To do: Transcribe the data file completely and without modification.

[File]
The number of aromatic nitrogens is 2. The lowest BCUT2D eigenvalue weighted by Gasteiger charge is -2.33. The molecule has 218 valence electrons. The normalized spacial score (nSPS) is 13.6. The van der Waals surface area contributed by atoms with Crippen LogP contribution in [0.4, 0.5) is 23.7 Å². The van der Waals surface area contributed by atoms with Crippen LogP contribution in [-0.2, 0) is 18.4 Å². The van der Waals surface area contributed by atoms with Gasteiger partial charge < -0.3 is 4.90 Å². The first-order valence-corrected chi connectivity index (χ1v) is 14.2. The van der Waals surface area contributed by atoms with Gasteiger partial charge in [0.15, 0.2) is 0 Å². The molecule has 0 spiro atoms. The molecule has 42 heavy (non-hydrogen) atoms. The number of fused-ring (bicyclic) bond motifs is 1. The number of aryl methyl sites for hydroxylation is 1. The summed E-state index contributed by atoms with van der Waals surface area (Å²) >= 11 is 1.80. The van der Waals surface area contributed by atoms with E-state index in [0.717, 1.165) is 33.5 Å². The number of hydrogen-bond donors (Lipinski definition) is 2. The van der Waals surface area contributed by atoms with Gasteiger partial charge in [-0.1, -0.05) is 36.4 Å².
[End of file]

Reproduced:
The number of aromatic nitrogens is 2. The lowest BCUT2D eigenvalue weighted by Gasteiger charge is -2.33. The molecule has 218 valence electrons. The normalized spacial score (nSPS) is 13.6. The van der Waals surface area contributed by atoms with Crippen LogP contribution in [0.4, 0.5) is 23.7 Å². The van der Waals surface area contributed by atoms with Crippen LogP contribution in [-0.2, 0) is 18.4 Å². The van der Waals surface area contributed by atoms with Gasteiger partial charge < -0.3 is 4.90 Å². The first-order valence-corrected chi connectivity index (χ1v) is 14.2. The van der Waals surface area contributed by atoms with Gasteiger partial charge in [0.15, 0.2) is 0 Å². The molecule has 0 spiro atoms. The molecule has 42 heavy (non-hydrogen) atoms. The number of fused-ring (bicyclic) bond motifs is 1. The number of aryl methyl sites for hydroxylation is 1. The summed E-state index contributed by atoms with van der Waals surface area (Å²) >= 11 is 1.80. The van der Waals surface area contributed by atoms with E-state index in [0.717, 1.165) is 33.5 Å². The number of hydrogen-bond donors (Lipinski definition) is 2. The van der Waals surface area contributed by atoms with Gasteiger partial charge in [-0.1, -0.05) is 36.4 Å².